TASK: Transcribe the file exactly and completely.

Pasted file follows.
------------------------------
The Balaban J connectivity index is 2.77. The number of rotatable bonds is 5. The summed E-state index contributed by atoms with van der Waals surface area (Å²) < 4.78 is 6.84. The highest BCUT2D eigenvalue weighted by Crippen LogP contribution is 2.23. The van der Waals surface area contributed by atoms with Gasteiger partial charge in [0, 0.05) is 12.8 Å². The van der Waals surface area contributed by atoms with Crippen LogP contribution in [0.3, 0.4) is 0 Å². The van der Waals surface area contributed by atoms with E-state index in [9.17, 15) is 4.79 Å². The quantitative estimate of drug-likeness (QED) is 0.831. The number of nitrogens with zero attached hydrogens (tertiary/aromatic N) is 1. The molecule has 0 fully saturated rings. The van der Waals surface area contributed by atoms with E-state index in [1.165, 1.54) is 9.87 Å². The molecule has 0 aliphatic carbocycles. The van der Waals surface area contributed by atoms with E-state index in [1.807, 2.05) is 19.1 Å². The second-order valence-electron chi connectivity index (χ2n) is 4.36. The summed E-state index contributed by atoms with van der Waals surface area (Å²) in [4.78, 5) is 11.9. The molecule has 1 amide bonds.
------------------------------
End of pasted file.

The Balaban J connectivity index is 2.77. The number of rotatable bonds is 5. The summed E-state index contributed by atoms with van der Waals surface area (Å²) < 4.78 is 6.84. The highest BCUT2D eigenvalue weighted by Crippen LogP contribution is 2.23. The van der Waals surface area contributed by atoms with Gasteiger partial charge in [0, 0.05) is 12.8 Å². The van der Waals surface area contributed by atoms with Crippen LogP contribution in [0.3, 0.4) is 0 Å². The van der Waals surface area contributed by atoms with E-state index in [9.17, 15) is 4.79 Å². The quantitative estimate of drug-likeness (QED) is 0.831. The number of nitrogens with zero attached hydrogens (tertiary/aromatic N) is 1. The molecule has 0 fully saturated rings. The van der Waals surface area contributed by atoms with E-state index in [1.165, 1.54) is 9.87 Å². The molecule has 0 aliphatic carbocycles. The van der Waals surface area contributed by atoms with E-state index in [1.807, 2.05) is 19.1 Å². The second-order valence-electron chi connectivity index (χ2n) is 4.36. The summed E-state index contributed by atoms with van der Waals surface area (Å²) in [4.78, 5) is 11.9. The molecule has 1 amide bonds.